Environmental and trade union movements must work together | Environment News

For over 15 years in the international labor movement, I have focused on environmentalism. I am now program director at Greenpeace International. During my trip, with one foot in each of these two movements, we saw huge changes.

We have all seen workers fight back, challenge their hypocritical employers, form unions and, with renewed energy, assert their right to decent work, protection and a voice in their workplace, their industry and their country. But what I have had the privilege of seeing and working with is just as exciting.

When I got involved in the discussions on the environment, unions had a strong perception that unless certain social conditions are met, climate action should be delayed – as if the fight against climate change was a little extra for a peaceful and wealthy society.

At the same time, the environmental movement tended to believe that trying to correct social inequalities or address job losses would waste precious time. Instead, a trickle-down idea prevailed that climate ambition could be exclusively driven by governments if they followed science.

But times are changing.

Today there are hardly any unions on this planet that believe we can delay action on climate change. And there are good reasons for this change in mentality.

First, climate change is already having an impact on income and livelihoods. Supply chains are already vulnerable. Workers in sectors such as agriculture, health and construction find themselves in increasingly precarious situations, exacerbated by climate impacts.

Second, young people mobilized on the climate, embraced it as their generational struggle and demanded that unions support them.

And third, there is now a much stronger set of proposals for a just transition, including policies to support regions and workers, strong social protections and a much higher level of ambition for a green industrial policy.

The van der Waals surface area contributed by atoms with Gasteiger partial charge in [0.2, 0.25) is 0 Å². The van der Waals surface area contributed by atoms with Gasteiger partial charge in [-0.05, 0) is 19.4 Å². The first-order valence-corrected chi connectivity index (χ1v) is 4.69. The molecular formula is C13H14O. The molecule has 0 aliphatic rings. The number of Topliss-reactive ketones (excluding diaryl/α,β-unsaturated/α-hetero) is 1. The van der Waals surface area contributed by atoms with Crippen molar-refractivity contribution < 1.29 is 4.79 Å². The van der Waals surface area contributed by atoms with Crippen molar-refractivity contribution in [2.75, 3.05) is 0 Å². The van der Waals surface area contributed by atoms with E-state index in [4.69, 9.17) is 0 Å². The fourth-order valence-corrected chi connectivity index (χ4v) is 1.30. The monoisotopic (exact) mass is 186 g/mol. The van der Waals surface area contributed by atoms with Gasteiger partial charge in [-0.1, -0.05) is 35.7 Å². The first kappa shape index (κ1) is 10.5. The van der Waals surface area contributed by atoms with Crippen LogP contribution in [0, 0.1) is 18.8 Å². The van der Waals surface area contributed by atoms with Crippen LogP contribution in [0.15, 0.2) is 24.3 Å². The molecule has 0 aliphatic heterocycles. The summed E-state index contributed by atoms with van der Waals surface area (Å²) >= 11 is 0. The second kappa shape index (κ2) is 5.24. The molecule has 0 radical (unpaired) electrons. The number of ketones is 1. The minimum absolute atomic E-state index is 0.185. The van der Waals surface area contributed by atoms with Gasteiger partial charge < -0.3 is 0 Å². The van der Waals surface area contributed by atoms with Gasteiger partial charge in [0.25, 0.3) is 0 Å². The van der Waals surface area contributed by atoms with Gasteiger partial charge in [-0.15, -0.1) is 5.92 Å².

The green movement has also changed. It is increasingly recognized that there can be no environmental justice without social justice. The challenges we face are complex, involving multiple and intersecting crises and forms of oppression. The better we equip ourselves to tackle the underlying power systems, the more likely we are to win.

Within this framework, we must remove the power from those who want to stop positive change. It means going up against some of the richest people and businesses in the world. Let us not be naive, our adversaries will not hesitate to manipulate the workers and the most vulnerable people to protect their own privileges.

We know there is no way to achieve the levels of climate ambition we need without mass public support. We have to connect with hearts and minds. It means a commitment to listening to people, even when it is difficult. This challenge is all the more essential as people’s livelihoods depend on dirty industries in inevitable decline.

We have therefore gone from a binary and artificial opposition between the protection of employment and the protection of the environment, to a dialogue on the way in which we surf the tensions and the dynamism generated by a transformation of this magnitude. Together, we can forge a future with both fulfilling lives and a liveable planet.

At Greenpeace, we see the struggle for this future as another chapter in the history these workers have written for decades. We all dream of a more sustainable future, which is why we organize and carry the standard of resilience and stubborn optimism. This is the spirit of the historic workers’ struggle: never give up.

As we rebuild in the wake of the COVID-19 pandemic, we need this spirit more than ever.

We must, together, get out of this absurd inertia which prioritizes greed, profit and competition to the detriment of all of us. Therefore, those who believe in the need to protect our global home must join workers in their call for the just transition we all need, where people and the planet are at the center of decisions.

The opinions expressed in this article are those of the author and do not necessarily reflect the editorial position of Al Jazeera.

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